Stu says: Five observations following Ipswich Town’s 2-0 home win against Rochdale
PUBLISHED: 06:00 27 September 2020
Ipswich Town made it three wins from three at the start of the new League One season, seeing off Rochdale 2-0 at Portman Road yesterday. STUART WATSON gives his thoughts.
STICKING TO THE TASK
This is the sort of game where playing behind-closed-doors may just have helped Town.
Had fans been inside Portman Road the mood, quite possibly, may have started to get a little edgy the longer the score remained 0-0. And that sometimes translates to the pitch.
Just like at Bristol Rovers the previous weekend though, the Blues remained patient and stuck to the game plan.
Just like at Bristol Rovers the previous weekend, two goals in a 10 minute spell wrapped up what was ultimately a very much deserved victory.
Teddy Bishop swept home in the 53rd minute, then Gwion Edwards pounced to add a killer second just before the hour. Two more goals from midfield/wide. Another clean sheet. Lovely.
Two-nil to the Ipswich certainly has a nice ring to it. Three successive victories by that scoreline at the start of this strangest of seasons has Paul Lambert’s men sitting top of the League One table ahead of Hull on goal difference.
Was it slick throughout? No. Were there moments of danger? Yes. But, overall, was it a thoroughly professional performance worthy of all three points? You bet.
Oli Hawkins replacing James Norwood up front was the only change Lambert made to a winning side and the 6ft 5in striker enjoyed an impressive debut.
To label him a ‘target man’ would be lazy. Yes, he wins plenty of headers and is a handful physically, but he’s more than that. The neat touch and lay-off he produced to set-up Bishop’s opener, plus the fluid spin and half volley strike that left the woodwork rattled were evidence of that.
On the subject of that goal, don’t underestimate how well Bishop did to let the ball run across his body to create space for the shot. A clever decision in the heat of the moment.
Hawkins could have had a hat-trick on another day. As well as hitting the post, he had a firm close-range header clawed away by 18-year-old keeper Gavin Bazunu (what a save!) and another looping header cleared off the line.
Like Aaron Drinan before, he plays the central striker role in this 4-3-3 system with discipline. Link play, occupy centre-halves and attack crosses. Norwood, by contrast, does things differently. He runs everywhere, drags defenders into areas they don’t want to be and plays more off the cuff.
Different strikers for different scenarios. There’s still Kayden Jackson’s searing pace to come back into the equation too. How nice that the Town attack has such variety.
BODIES ON THE LINE
Toto Nsiala and James Wilson are what they are – good old-fashioned defenders. And there’s nothing wrong with that.
Nsiala didn’t have a great day on the ball, but he more than made up for that by dominating in the air, using his pace to get out of trouble and making some brave last-ditch tackles/blocks. It was a warrior’s display.
Wilson tends to look long with his passing. And to be fair, he did so with a great deal of accuracy.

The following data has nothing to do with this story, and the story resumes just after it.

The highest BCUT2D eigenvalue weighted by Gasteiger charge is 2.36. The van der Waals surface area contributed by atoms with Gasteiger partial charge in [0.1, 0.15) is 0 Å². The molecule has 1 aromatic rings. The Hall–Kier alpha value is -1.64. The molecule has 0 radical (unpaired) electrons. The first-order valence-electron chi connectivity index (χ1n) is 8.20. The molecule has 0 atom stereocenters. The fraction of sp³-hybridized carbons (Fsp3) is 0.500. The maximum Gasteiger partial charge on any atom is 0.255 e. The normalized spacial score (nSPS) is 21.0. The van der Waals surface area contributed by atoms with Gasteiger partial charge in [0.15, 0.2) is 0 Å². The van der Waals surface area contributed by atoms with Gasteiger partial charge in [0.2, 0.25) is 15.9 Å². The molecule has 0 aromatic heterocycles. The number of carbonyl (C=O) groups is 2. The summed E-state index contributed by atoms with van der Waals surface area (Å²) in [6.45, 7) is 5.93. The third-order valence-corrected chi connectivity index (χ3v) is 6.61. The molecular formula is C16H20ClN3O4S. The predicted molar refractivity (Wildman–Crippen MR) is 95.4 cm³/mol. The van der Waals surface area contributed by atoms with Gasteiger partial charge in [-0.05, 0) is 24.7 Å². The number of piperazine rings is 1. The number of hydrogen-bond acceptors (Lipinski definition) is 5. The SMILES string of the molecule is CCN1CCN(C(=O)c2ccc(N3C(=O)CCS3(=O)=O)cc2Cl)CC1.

Rochdale may not have had many clear cut chances, but Ipswich were certainly made to work hard for this latest clean sheet.
You get the feeling that Lambert is keen to get new boy Mark McGuinness in the team sooner rather than later. Luke Woolfenden, one of the team’s best players last season, is fit again now too.
Those two will make Town a better footballing team and that, ultimately, is what is going to bring the biggest rewards over the long-term.
Right now though, there’s very little reason to change things.
The addition of Stephen Ward looks inspired.
He looks every inch a player who has played Premier League and international football for the vast majority of his career.
The 35-year-old left-back had a hand in both goals, getting the ball into the box from an advanced position.
In an empty stadium, you could hear him talking his team-mates through the match. Everything about him seems focused and measured. Town no longer have just one captain on the field.
One player who was a little less cool was Flynn Downes. Perhaps a little frustrated to again be limited to the role of impact sub, he looked just a little bit too fired up when he came on. One late barge left him getting a long talking to from the referee.
BANANA SKINS NEGOTIATED
Let’s be honest, you couldn’t have picked a much better set of fixtures to start with.
Crisis club Wigan, a completely new-look Bristol Rovers, followed by Rochdale, a team who have been harder by COVID than most.
All three of these teams will, in all likelihood, finish mid-table or bottom half. That’s not to take anything away from this encouraging start to the campaign though.
The phrase ‘you can only beat what’s in front of you’ would certainly underplay the banana skin potential of the opponents faced thus far.
Wigan still have experienced players like Lee Evans and Joe Garner. Facing them wasn’t the gimme that facing Bolton’s kids was at the start of last season. The fact that the Latics have just beaten Portsmouth this weekend tells you that.
Bristol Rovers have recruited proven third-tier players like Max Ehmer, Zain Westbrooke and Brandon Hanlan. They held Sunderland to a draw prior to arriving in Suffolk.
And Rochdale, who held Portsmouth to a goalless draw prior to this game, look like they could bloody a few noses this season.
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